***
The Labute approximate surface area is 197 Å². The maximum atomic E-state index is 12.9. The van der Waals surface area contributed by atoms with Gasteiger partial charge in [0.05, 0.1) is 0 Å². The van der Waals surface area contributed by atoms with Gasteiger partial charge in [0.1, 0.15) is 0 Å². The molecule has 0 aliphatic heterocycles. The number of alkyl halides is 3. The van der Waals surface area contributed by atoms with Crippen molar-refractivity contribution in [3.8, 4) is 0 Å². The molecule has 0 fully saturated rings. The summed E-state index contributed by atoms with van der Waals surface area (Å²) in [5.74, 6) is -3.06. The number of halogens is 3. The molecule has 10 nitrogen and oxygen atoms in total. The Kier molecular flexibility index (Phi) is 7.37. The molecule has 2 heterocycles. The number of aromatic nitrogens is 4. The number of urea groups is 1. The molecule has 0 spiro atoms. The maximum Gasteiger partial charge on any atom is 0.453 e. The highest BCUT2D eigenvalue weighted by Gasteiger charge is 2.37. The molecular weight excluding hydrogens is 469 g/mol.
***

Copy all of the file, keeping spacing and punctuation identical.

The Labute approximate surface area is 197 Å². The maximum atomic E-state index is 12.9. The van der Waals surface area contributed by atoms with Gasteiger partial charge in [0.05, 0.1) is 0 Å². The van der Waals surface area contributed by atoms with Gasteiger partial charge in [0.1, 0.15) is 0 Å². The molecule has 0 aliphatic heterocycles. The number of alkyl halides is 3. The van der Waals surface area contributed by atoms with Crippen molar-refractivity contribution in [3.8, 4) is 0 Å². The molecule has 0 fully saturated rings. The summed E-state index contributed by atoms with van der Waals surface area (Å²) in [5.74, 6) is -3.06. The number of halogens is 3. The molecule has 10 nitrogen and oxygen atoms in total. The Kier molecular flexibility index (Phi) is 7.37. The molecule has 2 heterocycles. The number of aromatic nitrogens is 4. The number of urea groups is 1. The molecule has 0 spiro atoms. The maximum Gasteiger partial charge on any atom is 0.453 e. The highest BCUT2D eigenvalue weighted by Gasteiger charge is 2.37. The molecular weight excluding hydrogens is 469 g/mol.